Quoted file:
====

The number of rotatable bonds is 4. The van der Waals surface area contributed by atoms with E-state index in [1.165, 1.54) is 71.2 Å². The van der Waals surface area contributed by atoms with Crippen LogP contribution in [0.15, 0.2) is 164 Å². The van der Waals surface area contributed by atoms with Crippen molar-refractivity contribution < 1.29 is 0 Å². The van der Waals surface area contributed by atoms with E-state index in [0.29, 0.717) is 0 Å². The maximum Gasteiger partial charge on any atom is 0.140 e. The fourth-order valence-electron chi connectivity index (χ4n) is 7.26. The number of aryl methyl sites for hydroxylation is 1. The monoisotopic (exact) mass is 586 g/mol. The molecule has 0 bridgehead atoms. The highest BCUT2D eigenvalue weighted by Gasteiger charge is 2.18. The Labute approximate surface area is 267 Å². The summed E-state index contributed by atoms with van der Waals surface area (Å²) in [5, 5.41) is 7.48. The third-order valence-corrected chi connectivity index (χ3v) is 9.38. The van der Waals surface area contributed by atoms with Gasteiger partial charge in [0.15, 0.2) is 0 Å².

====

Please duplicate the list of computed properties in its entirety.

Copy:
The number of rotatable bonds is 4. The van der Waals surface area contributed by atoms with E-state index in [1.165, 1.54) is 71.2 Å². The van der Waals surface area contributed by atoms with Crippen LogP contribution in [0.15, 0.2) is 164 Å². The van der Waals surface area contributed by atoms with Crippen molar-refractivity contribution < 1.29 is 0 Å². The van der Waals surface area contributed by atoms with E-state index in [0.29, 0.717) is 0 Å². The maximum Gasteiger partial charge on any atom is 0.140 e. The fourth-order valence-electron chi connectivity index (χ4n) is 7.26. The number of aryl methyl sites for hydroxylation is 1. The monoisotopic (exact) mass is 586 g/mol. The molecule has 0 bridgehead atoms. The highest BCUT2D eigenvalue weighted by Gasteiger charge is 2.18. The Labute approximate surface area is 267 Å². The summed E-state index contributed by atoms with van der Waals surface area (Å²) in [5, 5.41) is 7.48. The third-order valence-corrected chi connectivity index (χ3v) is 9.38. The van der Waals surface area contributed by atoms with Gasteiger partial charge in [0.15, 0.2) is 0 Å².